Child pornography is bad. Okay. I think it’s safe to say we’re all in agreement on that one, right? (I mean, except for maybe the freaks over at NAMBLA.)
One of the unintended (or intended, maybe, I mean who really knows what was going on in Al Gore’s head when he, ahem, “invented” the Internet) and sick side effects to the explosion of the Internet was the unfathomable proliferation of access to exploitive pornography. (By “exploitive,” I mean that disgusting stuff involving children and animals, none of the good ol’ fashioned, American, consenting adult, guy-on-girl—or, even, for some of us, guy-on-guy and or girl-on-girl—porn.) But that’s not news. We all know well and good what happens when you don’t filter your searches.
But even below the evil that lurks within Google’s image search is a world of horror that newsgroups use to swap back and forth their obscene and exploitive material. And, if something isn’t done soon (I mean, aside from Chris Hanson’s 697-part To Catch a Predator series on Dateline NBC), the inevitable is bound to happen. Amidst the trumpeting “who will save the children” cries, people will get elected to Congress and begin a systematic online content vice-squeeze.
Before you know it, there goes the “good” porn. And maybe a few other things that aren’t even related to passions of the flesh. Your dirty joke website. Maybe legitimate nude forms of art.
Last month, New York State’s Attorney General Andrew Cuomo obtained a commitment from three major Internet Service Providers—Time Warner, Verizon and Sprint—to bring the hammer down on those who provide child porn by blocking access to the usenet and newsgroup sites that exist on their servers for these nefarious doings.
Notably absent on that list is Comcast. No, it’s not because Comcast is a fan of kiddie-porn. Turns out, Cuomo didn’t invite them to the party. “While Comcast was not contacted by the New York State’s Attorney General for this announcement, we work very closely with law enforcement on all matters involving child abuse and the Internet,” says Charlie Douglas, director of corporate communications for the Philadelphia-based cable giant, when I dropped him a line. “We look forward to learning more about the agreement and how it will be implemented.”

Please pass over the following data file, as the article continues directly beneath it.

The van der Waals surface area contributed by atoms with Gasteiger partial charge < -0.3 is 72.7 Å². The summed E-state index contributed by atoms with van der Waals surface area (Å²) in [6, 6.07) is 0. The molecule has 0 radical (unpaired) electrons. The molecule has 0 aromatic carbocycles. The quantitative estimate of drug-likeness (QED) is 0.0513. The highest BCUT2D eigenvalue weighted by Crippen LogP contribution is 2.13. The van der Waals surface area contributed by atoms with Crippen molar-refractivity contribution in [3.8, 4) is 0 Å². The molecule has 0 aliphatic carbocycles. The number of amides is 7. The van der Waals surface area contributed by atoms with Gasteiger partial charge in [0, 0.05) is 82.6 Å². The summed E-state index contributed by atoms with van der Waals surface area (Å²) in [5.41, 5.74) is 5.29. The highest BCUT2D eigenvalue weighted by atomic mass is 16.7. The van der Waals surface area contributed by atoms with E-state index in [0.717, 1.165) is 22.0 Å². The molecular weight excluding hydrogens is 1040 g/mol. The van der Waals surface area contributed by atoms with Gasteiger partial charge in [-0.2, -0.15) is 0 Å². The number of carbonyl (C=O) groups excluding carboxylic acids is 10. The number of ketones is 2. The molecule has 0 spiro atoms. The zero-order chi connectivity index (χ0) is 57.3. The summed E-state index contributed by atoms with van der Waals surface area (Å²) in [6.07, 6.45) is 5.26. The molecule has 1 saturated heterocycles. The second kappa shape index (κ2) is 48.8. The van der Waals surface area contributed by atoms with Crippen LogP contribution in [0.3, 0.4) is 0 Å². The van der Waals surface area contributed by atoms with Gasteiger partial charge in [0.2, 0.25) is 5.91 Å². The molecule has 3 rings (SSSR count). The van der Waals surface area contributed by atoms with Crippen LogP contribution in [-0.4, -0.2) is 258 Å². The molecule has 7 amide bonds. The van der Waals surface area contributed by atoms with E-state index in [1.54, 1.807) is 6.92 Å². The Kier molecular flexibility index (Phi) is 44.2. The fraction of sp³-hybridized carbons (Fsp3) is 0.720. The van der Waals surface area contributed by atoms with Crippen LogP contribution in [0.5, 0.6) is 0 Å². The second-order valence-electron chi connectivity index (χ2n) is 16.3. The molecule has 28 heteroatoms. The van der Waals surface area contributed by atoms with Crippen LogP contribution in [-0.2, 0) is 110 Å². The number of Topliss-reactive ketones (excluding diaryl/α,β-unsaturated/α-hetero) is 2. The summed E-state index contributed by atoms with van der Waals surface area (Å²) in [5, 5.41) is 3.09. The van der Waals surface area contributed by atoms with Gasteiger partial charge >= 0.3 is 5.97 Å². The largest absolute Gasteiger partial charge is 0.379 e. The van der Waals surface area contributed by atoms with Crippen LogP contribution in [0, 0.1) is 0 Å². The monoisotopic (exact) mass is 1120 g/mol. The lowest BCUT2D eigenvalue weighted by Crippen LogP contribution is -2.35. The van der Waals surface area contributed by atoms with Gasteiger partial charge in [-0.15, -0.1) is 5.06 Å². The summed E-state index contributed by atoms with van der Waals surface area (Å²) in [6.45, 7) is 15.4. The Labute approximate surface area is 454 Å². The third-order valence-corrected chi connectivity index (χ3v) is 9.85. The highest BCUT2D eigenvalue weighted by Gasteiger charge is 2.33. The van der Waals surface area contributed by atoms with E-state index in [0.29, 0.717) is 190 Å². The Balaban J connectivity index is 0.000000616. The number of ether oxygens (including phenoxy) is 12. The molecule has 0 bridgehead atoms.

Indeed. In a few short words, Douglas sums up a lot about the issues facing the broadband industry in the coming months. Most have made it a policy to police content on their networks as little as possible—for obvious good reasons. Granted, obscene material isn’t constitutionally protected. The problem is, the definition of obscene isn’t exactly clear.
Bottom line: It’s a far better proposition to have the companies police themselves than to leave it in the hands of Congress, and Comcast is the smartest of the bunch, playing the wait-and-see game. That doesn’t mean that Comcast doesn’t already monitor its network. They do.
But the New York agreement is little more than PR fluff until we see what “extra” actions are taken. Let Time Warner take it on the chin when the Annie Lebowitzes start screaming “Censorship” as it muddles through catching and coding truly obscene material. Meanwhile, Comcast quietly avoids the fracas.
Now, as for my $300 cable bill…